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George H. Murphy - Introduction and Index

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Introduction to the George H. Murphy Diary

By George Rugg

George H. Murphy was born c. 1836 in Martinsburg, Berkeley Co., Virginia, the son of Dennis Murphy, a physician, and his wife Margaret. He attended Georgetown College in Washington, and by 1860 was practicing law in Martinsburg (located in the lower Shenandoah a few miles south of the Potomac, in what would soon become West Virginia). With the onset of war Murphy enlisted in Co. B, 1st Virginia Light Artillery Regiment (Pendleton's), subsequently known as Wise's Artillery Battery, where he served as 2nd lieutenant until his resignation on 31 July 1861. Nearly three years later, on 10 May 1864, Murphy was elected 2nd lieutenant in Co. D, 23rd Virginia Cavalry, a regiment organized the month before from a patchwork of companies raised in Virginia over the previous year (Murphy apparently came to the 23rd from Capt. Fielding H. Calmes' Company of Virginia Cavalry, organized 7 September 1863). From June 1864 the 23rd Virginia was attached to John D. Imboden's Northwestern Brigade of L. L. Lomax's Cavalry Division, Valley District, Department of Northern Virginia. Murphy was paroled on 17 April 1865, at Winchester. At some point during the war, or shortly before, he married a woman identifiable only as Mary, who by early 1865 was living in the vicinity of Woodstock in Shenandoah County, Virginia—the "home" to which Murphy repeatedly refers in the diary. Following the war he lived in Baltimore, where he practiced law.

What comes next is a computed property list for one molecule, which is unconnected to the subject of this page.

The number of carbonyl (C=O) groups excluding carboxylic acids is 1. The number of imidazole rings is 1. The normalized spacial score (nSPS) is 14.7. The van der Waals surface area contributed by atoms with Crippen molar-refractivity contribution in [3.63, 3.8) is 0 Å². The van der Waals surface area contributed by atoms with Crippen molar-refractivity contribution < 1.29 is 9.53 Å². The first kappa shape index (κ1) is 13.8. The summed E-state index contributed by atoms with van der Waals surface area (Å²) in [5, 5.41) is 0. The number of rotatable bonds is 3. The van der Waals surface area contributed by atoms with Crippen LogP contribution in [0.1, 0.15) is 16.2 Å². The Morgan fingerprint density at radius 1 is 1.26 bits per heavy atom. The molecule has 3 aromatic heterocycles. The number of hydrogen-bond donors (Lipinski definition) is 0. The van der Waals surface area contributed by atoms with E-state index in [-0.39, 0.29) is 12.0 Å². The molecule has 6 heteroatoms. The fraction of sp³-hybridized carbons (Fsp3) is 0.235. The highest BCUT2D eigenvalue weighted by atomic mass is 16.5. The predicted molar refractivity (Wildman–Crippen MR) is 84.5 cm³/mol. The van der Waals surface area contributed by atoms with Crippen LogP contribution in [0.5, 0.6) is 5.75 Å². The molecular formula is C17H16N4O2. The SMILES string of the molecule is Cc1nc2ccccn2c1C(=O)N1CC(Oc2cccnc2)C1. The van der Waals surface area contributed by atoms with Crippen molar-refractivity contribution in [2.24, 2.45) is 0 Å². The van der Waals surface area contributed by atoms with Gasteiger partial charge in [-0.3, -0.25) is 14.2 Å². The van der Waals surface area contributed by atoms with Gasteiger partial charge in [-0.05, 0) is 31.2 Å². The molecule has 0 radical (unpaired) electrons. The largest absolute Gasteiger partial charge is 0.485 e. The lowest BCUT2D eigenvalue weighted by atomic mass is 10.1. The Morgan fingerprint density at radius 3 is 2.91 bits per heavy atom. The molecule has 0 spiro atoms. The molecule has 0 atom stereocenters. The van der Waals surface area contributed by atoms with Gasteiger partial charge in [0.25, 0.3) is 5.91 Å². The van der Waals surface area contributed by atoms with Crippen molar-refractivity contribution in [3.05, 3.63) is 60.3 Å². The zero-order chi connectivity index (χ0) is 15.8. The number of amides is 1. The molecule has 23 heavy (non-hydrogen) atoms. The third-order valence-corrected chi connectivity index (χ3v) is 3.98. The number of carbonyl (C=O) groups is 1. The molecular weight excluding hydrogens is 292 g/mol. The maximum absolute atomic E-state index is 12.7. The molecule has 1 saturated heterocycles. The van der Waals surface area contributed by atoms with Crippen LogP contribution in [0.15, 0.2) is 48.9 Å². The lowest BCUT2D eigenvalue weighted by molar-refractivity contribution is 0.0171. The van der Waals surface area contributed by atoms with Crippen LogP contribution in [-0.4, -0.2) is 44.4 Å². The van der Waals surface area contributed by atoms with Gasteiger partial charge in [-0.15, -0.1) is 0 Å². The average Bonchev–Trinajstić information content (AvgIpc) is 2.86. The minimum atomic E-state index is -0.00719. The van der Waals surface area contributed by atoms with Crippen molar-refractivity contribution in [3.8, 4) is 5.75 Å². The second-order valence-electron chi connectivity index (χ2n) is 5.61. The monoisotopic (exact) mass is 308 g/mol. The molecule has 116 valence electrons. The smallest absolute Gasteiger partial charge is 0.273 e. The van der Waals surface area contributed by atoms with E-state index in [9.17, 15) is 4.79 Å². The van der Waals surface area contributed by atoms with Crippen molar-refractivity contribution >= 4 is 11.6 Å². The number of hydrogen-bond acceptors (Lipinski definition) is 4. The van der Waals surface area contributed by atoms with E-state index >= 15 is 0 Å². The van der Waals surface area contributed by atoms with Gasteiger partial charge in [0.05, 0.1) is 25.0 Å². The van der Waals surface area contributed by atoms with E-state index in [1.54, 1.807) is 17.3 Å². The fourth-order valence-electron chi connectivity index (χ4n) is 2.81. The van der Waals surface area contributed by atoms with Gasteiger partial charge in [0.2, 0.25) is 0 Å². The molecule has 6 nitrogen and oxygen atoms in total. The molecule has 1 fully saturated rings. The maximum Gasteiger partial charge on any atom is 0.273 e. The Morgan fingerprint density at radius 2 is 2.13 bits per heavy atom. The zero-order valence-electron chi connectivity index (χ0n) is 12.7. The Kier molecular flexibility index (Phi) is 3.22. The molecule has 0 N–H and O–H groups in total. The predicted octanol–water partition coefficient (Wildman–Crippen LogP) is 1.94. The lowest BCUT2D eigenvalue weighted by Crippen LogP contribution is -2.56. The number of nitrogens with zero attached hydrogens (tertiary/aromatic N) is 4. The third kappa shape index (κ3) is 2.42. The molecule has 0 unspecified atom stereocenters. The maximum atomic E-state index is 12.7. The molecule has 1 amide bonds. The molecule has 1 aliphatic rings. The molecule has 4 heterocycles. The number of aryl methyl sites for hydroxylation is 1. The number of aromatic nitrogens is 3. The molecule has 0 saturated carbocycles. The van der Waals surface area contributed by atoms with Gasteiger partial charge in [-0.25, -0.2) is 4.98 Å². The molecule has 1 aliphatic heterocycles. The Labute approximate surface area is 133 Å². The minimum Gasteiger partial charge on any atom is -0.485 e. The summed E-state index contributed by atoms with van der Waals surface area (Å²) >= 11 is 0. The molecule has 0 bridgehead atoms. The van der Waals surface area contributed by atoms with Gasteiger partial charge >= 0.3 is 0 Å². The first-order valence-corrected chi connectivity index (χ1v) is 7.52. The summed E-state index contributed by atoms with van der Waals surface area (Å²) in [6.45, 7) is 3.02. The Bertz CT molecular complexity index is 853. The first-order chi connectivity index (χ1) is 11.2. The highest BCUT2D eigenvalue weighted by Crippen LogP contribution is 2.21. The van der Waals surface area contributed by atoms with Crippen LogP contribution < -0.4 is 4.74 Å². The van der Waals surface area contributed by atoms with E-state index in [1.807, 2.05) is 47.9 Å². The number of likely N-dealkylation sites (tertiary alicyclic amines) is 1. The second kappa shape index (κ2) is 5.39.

Murphy's diary is a small (13 cm.) volume of English manufacture, with vellum binding and marbled endpapers. It contains entries in Murphy's hand for most dates between 1 March and 13 April 1865; these vary in length from around 30 to more than 200 words. The entries chronicle Murphy's movements up and down the Shenandoah Valley; describe his interactions with soldiers and civilians; and relay news and impressions of the local and broader war. The volume also contains memoranda, ciphering, and other notations of Murphy's, some of which are contemporary with the diary entries. Writing is exclusively in pencil; one opening, bearing entries for 16 to 19 March, is badly smudged and in large part illegible.

At the time of the diary's first entry (1 March 1865) Murphy was returning to the army from a winter furlough in which much or all of the 23rd Virginia Cavalry seems to have shared. He states that the regiment had been temporarily disbanded—probably due to a lack of forage—and that men were now assembling at Bridgewater, Rockingham County before departing for the brigade's main camp in Pendleton County, West Virginia. But, he adds, "few of the Regt. came." On the same day an order was received from the commander of the small Confederate army in the Valley, Lt. Gen. Jubal A. Early, to report to Brig. Gen. Thomas Rosser at Mt. Crawford, close by on the Valley turnpike. For whatever reason, Murphy himself did not depart for Mt. Crawford, though "fifteen or twenty" of his fellows at Bridgewater did. Over the next several days he remained with others of the regiment at Stribling Springs, agonizing over "laying here idle" but deterred from moving by a lack of intelligence, poor traveling conditions, and a strong Federal presence on the pike. In fact, Early's army had been routed by the cavalry of Union Maj. Gen. Philip H. Sheridan at Waynesboro on 2 March, effectively ending the war in the Valley; only Rosser's troopers and Early and his staff escaped capture. (The previous day, Rosser had failed in his attempt to hold up the Federal advance by burning the Shenandoah bridge at Mt. Crawford). On 6 March Murphy and 14 other members of the 23rd Virginia managed to link up with Rosser at Lacey's Springs, and participated in an unsuccessful attack on the Federal column transporting the prisoners from Waynesboro back down the Valley. This encounter, at Rude's Hill near Mt. Jackson, 7 March 1865, was the last engagement of any significance in the Shenandoah.